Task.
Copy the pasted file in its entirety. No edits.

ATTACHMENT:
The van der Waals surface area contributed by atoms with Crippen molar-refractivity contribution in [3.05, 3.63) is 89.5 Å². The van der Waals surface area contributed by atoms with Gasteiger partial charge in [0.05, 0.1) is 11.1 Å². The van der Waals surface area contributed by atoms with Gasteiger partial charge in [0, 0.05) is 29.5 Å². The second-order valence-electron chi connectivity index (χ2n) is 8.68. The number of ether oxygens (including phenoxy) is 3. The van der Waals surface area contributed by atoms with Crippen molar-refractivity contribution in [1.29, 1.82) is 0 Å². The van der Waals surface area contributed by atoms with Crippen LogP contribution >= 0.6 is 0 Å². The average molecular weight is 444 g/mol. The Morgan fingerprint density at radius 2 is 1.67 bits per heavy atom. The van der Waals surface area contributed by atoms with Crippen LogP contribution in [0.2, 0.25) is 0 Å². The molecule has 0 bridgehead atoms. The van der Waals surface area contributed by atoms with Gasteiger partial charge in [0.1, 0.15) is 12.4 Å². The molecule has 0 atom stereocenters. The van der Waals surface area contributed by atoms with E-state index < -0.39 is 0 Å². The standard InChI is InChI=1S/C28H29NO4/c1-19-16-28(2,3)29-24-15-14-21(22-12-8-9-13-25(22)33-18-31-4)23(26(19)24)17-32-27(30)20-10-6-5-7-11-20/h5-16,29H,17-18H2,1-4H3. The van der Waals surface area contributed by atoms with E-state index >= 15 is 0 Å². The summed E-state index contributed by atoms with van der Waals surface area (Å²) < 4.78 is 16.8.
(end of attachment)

The van der Waals surface area contributed by atoms with Crippen molar-refractivity contribution in [3.05, 3.63) is 89.5 Å². The van der Waals surface area contributed by atoms with Gasteiger partial charge in [0.05, 0.1) is 11.1 Å². The van der Waals surface area contributed by atoms with Gasteiger partial charge in [0, 0.05) is 29.5 Å². The second-order valence-electron chi connectivity index (χ2n) is 8.68. The number of ether oxygens (including phenoxy) is 3. The van der Waals surface area contributed by atoms with Crippen molar-refractivity contribution in [1.29, 1.82) is 0 Å². The van der Waals surface area contributed by atoms with Crippen LogP contribution >= 0.6 is 0 Å². The average molecular weight is 444 g/mol. The Morgan fingerprint density at radius 2 is 1.67 bits per heavy atom. The van der Waals surface area contributed by atoms with Crippen LogP contribution in [0.2, 0.25) is 0 Å². The molecule has 0 bridgehead atoms. The van der Waals surface area contributed by atoms with Gasteiger partial charge in [0.1, 0.15) is 12.4 Å². The molecule has 0 atom stereocenters. The van der Waals surface area contributed by atoms with E-state index < -0.39 is 0 Å². The standard InChI is InChI=1S/C28H29NO4/c1-19-16-28(2,3)29-24-15-14-21(22-12-8-9-13-25(22)33-18-31-4)23(26(19)24)17-32-27(30)20-10-6-5-7-11-20/h5-16,29H,17-18H2,1-4H3. The van der Waals surface area contributed by atoms with E-state index >= 15 is 0 Å². The summed E-state index contributed by atoms with van der Waals surface area (Å²) < 4.78 is 16.8.